While winter’s white blanket is often a sign that the landscaping season is over, Scott Black urges property owners to see the potential hidden in the snow.
“Winter provides a unique opportunity to assess and care for your trees with greater ease,” says Scott, owner of Lakeside Tree Experts.
A better view
Without a green canopy surrounding the branches, arborists like Scott can quickly assess the health of your trees and remove hazardous limbs while the rest of the landscape lies dormant.
“This really is the best time to cut your trees back. It’s less stressful on your turf, and isn’t likely to harm your flowers and plants, even if the tree is located in a garden bed.”
With shoreline properties, winter also allows for uninhibited access to trees that are often too close to the water. Better yet, the ice offers a time-saving route to the property, which can cut hours to days off a project timeline and add up to notable savings for homeowners.
At Lakeside Tree Experts, Derek Thompson, Certified Arborist and Crew Lead and his team won’t just look to save you money by shaving off project times. They also offer a 10 to 15 percent discount on winter work as a way to cut down on the summer rush and keep the crew busy through the winter.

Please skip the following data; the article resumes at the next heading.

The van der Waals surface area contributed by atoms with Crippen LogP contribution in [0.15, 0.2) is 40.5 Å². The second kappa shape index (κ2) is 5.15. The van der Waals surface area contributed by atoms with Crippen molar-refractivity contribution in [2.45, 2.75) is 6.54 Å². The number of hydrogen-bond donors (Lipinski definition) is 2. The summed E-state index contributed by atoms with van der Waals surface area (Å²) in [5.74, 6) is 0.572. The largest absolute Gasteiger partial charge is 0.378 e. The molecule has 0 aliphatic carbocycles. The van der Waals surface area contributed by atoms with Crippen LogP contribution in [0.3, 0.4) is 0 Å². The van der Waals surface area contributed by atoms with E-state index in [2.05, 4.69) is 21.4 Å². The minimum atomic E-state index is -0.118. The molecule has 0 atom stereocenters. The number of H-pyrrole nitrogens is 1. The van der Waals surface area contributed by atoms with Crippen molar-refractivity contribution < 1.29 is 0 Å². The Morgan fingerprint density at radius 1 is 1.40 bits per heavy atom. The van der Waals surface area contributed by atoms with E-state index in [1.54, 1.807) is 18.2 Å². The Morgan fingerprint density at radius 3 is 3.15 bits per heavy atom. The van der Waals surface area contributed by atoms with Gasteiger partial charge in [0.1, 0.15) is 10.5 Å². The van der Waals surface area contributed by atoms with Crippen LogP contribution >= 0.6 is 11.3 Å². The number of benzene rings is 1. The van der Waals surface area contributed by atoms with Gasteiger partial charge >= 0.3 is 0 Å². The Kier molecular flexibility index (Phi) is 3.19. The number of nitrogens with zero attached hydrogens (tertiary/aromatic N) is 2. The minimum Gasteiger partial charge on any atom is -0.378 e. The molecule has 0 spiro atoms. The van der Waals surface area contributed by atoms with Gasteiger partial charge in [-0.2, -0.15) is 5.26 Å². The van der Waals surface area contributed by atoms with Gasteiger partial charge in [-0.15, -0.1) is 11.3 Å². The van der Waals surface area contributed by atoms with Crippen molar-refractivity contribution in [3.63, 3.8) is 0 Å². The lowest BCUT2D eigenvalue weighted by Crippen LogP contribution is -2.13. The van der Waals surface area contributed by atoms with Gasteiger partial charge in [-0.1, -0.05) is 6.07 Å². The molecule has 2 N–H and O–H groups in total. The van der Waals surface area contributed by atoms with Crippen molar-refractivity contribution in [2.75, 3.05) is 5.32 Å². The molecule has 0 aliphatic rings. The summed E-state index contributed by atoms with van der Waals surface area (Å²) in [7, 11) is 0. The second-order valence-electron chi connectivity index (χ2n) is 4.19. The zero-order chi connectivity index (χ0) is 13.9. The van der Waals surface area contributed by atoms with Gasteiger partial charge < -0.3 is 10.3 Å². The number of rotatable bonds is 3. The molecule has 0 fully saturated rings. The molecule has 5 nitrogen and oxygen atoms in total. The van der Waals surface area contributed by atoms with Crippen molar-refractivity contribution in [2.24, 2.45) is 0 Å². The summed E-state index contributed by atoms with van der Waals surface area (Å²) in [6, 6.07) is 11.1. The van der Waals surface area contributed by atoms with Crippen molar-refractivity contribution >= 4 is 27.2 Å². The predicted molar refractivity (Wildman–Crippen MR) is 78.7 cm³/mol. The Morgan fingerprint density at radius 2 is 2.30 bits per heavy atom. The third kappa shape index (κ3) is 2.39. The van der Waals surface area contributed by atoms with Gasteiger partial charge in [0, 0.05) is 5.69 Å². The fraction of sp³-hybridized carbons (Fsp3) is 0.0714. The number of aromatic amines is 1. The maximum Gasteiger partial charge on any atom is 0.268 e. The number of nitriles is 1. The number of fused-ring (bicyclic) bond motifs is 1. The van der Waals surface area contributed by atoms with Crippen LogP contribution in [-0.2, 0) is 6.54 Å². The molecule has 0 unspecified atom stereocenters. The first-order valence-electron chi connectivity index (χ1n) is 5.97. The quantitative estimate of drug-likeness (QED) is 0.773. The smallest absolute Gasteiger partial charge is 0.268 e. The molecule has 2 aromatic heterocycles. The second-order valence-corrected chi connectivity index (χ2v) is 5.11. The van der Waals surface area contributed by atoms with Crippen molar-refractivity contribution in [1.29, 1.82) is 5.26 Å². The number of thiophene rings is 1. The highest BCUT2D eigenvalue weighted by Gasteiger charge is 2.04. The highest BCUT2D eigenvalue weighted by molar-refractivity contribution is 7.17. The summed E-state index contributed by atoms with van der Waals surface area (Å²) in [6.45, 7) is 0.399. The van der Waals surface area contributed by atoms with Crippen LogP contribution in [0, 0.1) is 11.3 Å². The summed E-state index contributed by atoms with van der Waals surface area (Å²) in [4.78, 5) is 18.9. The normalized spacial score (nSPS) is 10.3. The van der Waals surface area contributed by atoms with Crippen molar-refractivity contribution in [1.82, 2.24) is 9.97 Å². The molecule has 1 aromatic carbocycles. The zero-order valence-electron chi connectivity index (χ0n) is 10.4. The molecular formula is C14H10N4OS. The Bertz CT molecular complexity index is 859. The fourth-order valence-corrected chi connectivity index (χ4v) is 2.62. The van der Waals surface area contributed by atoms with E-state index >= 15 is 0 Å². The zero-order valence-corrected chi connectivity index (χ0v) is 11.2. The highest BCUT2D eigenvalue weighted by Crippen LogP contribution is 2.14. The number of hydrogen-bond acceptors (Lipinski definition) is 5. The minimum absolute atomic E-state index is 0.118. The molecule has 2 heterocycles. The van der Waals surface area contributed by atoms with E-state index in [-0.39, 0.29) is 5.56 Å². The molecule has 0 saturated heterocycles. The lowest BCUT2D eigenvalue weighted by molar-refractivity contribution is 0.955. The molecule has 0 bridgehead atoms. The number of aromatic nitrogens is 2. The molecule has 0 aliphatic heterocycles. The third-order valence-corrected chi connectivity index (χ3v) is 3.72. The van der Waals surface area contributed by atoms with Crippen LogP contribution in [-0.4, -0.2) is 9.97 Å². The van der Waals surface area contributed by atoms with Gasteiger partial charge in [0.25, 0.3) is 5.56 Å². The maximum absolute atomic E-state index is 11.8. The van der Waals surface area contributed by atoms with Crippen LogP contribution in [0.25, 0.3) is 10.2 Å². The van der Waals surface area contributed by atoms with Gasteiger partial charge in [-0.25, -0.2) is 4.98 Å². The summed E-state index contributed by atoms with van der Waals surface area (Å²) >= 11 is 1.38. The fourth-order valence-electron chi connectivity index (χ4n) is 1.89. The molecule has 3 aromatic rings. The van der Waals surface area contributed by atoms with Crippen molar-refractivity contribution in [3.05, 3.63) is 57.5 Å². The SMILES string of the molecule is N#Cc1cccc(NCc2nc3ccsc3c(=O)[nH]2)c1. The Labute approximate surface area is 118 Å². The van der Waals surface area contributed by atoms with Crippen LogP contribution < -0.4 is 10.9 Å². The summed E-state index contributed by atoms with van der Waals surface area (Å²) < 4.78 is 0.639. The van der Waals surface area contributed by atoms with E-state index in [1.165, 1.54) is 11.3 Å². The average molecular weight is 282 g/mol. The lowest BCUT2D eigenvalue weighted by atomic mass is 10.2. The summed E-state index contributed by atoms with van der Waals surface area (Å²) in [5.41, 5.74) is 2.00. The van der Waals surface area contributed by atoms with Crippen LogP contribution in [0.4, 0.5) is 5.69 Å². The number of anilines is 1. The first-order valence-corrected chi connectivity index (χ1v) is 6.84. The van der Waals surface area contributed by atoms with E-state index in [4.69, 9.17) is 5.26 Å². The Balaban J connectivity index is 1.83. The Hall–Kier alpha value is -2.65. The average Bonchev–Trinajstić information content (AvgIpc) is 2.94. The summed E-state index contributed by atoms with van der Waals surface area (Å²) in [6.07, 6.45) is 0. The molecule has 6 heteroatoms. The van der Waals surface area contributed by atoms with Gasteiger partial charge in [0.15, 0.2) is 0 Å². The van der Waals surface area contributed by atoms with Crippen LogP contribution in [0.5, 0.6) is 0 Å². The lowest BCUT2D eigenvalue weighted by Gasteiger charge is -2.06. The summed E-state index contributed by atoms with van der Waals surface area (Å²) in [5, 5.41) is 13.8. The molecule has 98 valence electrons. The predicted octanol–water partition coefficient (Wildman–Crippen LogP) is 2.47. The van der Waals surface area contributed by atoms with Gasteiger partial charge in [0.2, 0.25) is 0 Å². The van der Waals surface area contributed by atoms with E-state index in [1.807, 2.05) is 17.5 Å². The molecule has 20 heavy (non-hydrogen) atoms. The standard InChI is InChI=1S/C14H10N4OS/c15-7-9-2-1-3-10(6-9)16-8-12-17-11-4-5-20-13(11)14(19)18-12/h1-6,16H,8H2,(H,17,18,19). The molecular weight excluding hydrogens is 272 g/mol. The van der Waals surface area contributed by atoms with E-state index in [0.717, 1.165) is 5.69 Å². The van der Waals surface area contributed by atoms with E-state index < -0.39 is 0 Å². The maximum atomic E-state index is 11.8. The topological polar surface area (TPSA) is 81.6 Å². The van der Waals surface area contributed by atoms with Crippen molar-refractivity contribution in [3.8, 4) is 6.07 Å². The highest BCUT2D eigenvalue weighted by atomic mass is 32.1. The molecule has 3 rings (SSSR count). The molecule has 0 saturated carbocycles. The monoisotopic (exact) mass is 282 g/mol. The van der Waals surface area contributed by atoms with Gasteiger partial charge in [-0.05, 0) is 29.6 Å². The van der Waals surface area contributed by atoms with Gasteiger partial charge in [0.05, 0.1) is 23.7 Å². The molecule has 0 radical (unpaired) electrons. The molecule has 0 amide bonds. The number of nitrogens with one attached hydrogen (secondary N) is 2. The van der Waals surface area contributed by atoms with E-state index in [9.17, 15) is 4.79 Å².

A personal reviewBefore the snow piles up too high, Scott suggests taking a walk around your property and looking at each tree from top to bottom to identify dead and damaged limbs that may become hazardous if left until the spring.
As you look up at the tree canopy, keep an eye out for woodpecker holes, broken branches, and missing bark. And as you look down the trunk of the tree, look for stress growth and suckers, which can be a sign the tree is trying to compensate for the invasion of a pest, like the Emerald Ash Borer (EAB).
“While the majority of our business comes from hazardous tree removal, at least 20 percent of our work is now related to ash tree removal, in direct response to the EAB,” says Derek.
While winter is a great time to remove ash trees that have been irreparably damaged by the EAB, it’s also a perfect time to have an arborist come out for a consultation, diagnose issues, and propose the best solutions for your landscape.
“Your trees are the largest plants in your landscape. Let us help you keep them healthy and strong.”
TEXT SHELANNE AUGUSTINE | PHOTOS ANDREW FEARMAN